Jun 29, 2010
It’s one of these days there the arrival of a new and shiny Apple toy is diminishing productivity to zero. My iPhone 4 arrived at lunchtime and so I spent my afternoon unboxing and setting up my new iDevice.
I had purchased a black 32 GB iPhone 4 on Apple’s UK store. The kingdom is a tier 1 country which got it at the same time as the US. What’s also great is that the empire’s Apple online store sells the variant without SIM-lock. A necessity if you want to be able to use the iPhone 4 as a phone in your home cellular network. Since I ordered Apple added this paragraph to clarify this:
When you purchase your iPhone from the Apple Online Store, you’ll get it SIM-free. So you can sign up for service with the carrier of your choice and change your carrier at any time
My friend Michael Kaye in London purchased the phone for me (32 GB for 599 GBP) and shipped it via parcel service to Austria. This cost me another 60 pounds, but I had insurance and tracking. The latter was kind of weird, because the original carrier Parcelforce handed off the package to FedEx and so I got incomplete and somewhat strange tracking info. But fortunately it turned out fine.
I’m unboxing the iPhone after the back, check out my YouTube video!
Jun 07, 2010
Like every good follower I shall be glued to my big iMac to listen read the latest news from Steve Jobs when he takes the stage at the WWDC 2010 keynote. Somebody called my a “FanBoi”. But I’d rather be a FanBoy than a Fan of a Boygroup. 😉
Apple is always extremely protective of their resources. So they just won’t exert any efforts in streaming the event but rather post a stream a couple of hours later on apple.com and add it to the Apple Keynotes Podcast even a few hours after that. But that does not mean that you have to wait for the info. The web is your friend.
UPDATE: Send me your Skype name. We’ve established a skype chat channel and there’s already a lively conversation in progress.
Here are some sites that have a proven track record (for me) of relaying what’s going on. I will plaster my 27″ iMac and my 15″ MacBook Pro with these.
- Engadget live – Great Live Blog with Photos
- Gizmodo Live – Usually head to head with Engadget on the frequency of updates and photos
- TWIT Live – Leo Laporte is broadcasting live and if there’s any live video or audio then he’ll get it
- MacRumors.com Live – they formatted their live bloggingsite ideally for iPhone/iPad
Other Liveblogs (as recommended by Gizmodo) to take your pick from: gdgt, Ars Technica, Wired, Technologizer,NYT, Mac Life, and Apple Insider.
I won’t be making an effort to relay the info, because so many other people are doing that. But I’ll be making notes as to which things are of especial interest and importance to us iPhone developers.
Jun 02, 2010
Steve Jobs is one of the most interesting guests of Malt Mossberg at his All Things Digital D8 Conference. There is a summary of his Q&A session available, but the most interesting parts are the videos they posted. I compiled them into one overview here so that you don’t have to search for them and provided a summary for each.
Steve had the idea for a tablet without keyboard first and ordered his engineers to develop a glass multi-touch display. When they came back to him and showed him the inertial scrolling and rubberbanding he got the inspiration to do a phone first. So they shelved the iPad and later “when they got their wind back” returned to it and used what they learned on the iPhone.
Jan 26, 2010
These are my notes for a quick summary of what was interesting for us iPhone Developers.
- over 8.7 Million iPhones sold in Quarter
- = Company Record
- = 100% increase over prior December quarter
- 17 new carriers
- iPhone now in 68 countries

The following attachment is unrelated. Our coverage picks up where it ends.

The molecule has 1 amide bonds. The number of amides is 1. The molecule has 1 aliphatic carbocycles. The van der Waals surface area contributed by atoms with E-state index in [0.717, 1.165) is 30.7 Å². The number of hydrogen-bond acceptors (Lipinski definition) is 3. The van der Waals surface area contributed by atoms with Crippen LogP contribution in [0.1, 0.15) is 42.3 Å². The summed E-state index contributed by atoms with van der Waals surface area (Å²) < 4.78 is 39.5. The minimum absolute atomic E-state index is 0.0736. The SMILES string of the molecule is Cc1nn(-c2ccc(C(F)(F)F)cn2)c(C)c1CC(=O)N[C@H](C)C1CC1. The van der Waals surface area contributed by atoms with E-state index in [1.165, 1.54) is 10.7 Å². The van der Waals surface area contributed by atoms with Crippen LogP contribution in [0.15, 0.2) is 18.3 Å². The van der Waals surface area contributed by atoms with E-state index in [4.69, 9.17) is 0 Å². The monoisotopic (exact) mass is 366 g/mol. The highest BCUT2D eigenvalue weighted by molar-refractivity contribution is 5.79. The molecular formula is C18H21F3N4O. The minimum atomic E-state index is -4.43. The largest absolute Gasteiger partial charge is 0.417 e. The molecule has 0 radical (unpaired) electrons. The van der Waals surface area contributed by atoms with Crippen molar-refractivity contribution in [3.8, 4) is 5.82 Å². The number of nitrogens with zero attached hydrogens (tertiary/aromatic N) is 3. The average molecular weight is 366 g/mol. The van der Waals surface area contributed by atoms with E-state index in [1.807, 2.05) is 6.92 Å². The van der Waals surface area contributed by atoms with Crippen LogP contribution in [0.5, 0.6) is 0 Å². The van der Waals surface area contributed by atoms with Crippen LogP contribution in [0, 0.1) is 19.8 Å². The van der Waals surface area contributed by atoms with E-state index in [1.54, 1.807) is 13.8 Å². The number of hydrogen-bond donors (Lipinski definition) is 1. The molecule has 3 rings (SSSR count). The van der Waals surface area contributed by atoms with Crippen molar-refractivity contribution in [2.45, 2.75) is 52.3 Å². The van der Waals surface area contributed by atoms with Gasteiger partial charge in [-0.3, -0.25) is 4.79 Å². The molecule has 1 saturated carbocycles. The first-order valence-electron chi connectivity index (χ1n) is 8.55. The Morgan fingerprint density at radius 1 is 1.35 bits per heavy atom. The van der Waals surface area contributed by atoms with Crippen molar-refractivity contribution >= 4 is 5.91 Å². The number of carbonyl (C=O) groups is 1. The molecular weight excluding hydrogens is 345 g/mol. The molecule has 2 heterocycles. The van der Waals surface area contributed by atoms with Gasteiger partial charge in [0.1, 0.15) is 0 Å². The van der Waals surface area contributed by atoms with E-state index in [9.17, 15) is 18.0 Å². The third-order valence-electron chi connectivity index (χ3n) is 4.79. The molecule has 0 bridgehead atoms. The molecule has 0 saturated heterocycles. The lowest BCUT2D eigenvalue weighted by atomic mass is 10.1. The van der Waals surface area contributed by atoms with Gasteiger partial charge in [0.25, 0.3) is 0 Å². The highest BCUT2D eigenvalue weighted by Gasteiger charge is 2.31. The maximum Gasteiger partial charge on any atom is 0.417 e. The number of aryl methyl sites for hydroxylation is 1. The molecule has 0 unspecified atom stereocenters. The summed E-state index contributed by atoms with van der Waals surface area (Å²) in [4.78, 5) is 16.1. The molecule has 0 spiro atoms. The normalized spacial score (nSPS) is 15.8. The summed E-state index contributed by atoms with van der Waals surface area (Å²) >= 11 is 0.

Apple generally focussed on cash generation and “short dated high quality investments”.
New Accounting Principles applied retroactively: No longer revenue/cost deferred for future updates. Apple has a tax rate of about 29%.
Apple very satisfied with their “New Product” Pipeline. 33% Mac Growth Rate (= 2 times the market) “very confident about the pipeline”
What are their feelings on having a single carrier in the US?
AT&T is a “great partner”, worked with them since well before iPhone. “Some issues in a few cities”, AT&T has “detailed plans to address these”
Development of prices
- higher component prices environment (DRAM, other components overcapacity depleted)
- seasonal decline in revenue
- US dollar strengthened
App Review Process Problems
Important to keep perspective: 100.000 apps, 90% apps approved within 14 days. Make sure it protected consumer privacy, children. Porn rejected outright. Rejections are mostly bugs. Noise higher than reality.
About future products
“Wouldn’t want to take away your joy of surprise on Wednesday.”
Way ahead of competitors. Dwarfing them.
Lala, Quattro Acquisitions:
Offer seamless way for app developers to make more money, for technology and talent.
About relationship with Google
“We work with Google work with in some areas, compete in others. Mobile Ads in infancy. We’ll see where that takes us.”
“We really understand teaching and learning and student achievement at a very deep level. And I think we’re the only technology company that really gets it. We sell a lot more than just boxes as many other people do. I think we are staying very focussed on that market.”
Jan 18, 2010
It’s just 10 days before an (unconfirmed) Apple event where most of the IT world expects for Apple to announce a new form factor. I have to admit, the fascination has also gripped me and so I’ve compiled the best YouTube videos for your viewing pleasure. All interspersed with a couple of the best links where I found these things.
From still images to videos, Dean Johnson has a post Breathing Life into Apple’s Tablet
Let’s begin with a funny spoof: The iSlate if it would have been invented 2010 BC.
Dec 12, 2009
A developer based in the USA would probably never have to wait for the previous day’s sales report. But the iPhone app selling business being a global operation all EMEA and even more so APAC countries have to wait for a while until they can see how they are doing. That’s why I started to collect data on when a daily sales report usually becomes available so that I might be able to see a pattern or draw any interesting conclusions from that.
You might remember that I added anonymous availability reporting to MyAppSales 1.0.10. This way whenever a new report is encountered I am able to send out a push notification and automatically post it to the MyAppSales Twitter feed. The theory was that Apple would not make daily reports available at different times around the globe, but just have a single database that treats all developers the same. After a couple of days testing this hypothesis it was proven correct. In the beginning I was often myself the first person to see a report and thus trigger the notification. But very soon it started to happen that colleagues started to consistently beat me to the punch, be it either because they where more eager to get the report or just because the number of people with newer versions of MyAppSales exploded as I added more and more compelling features.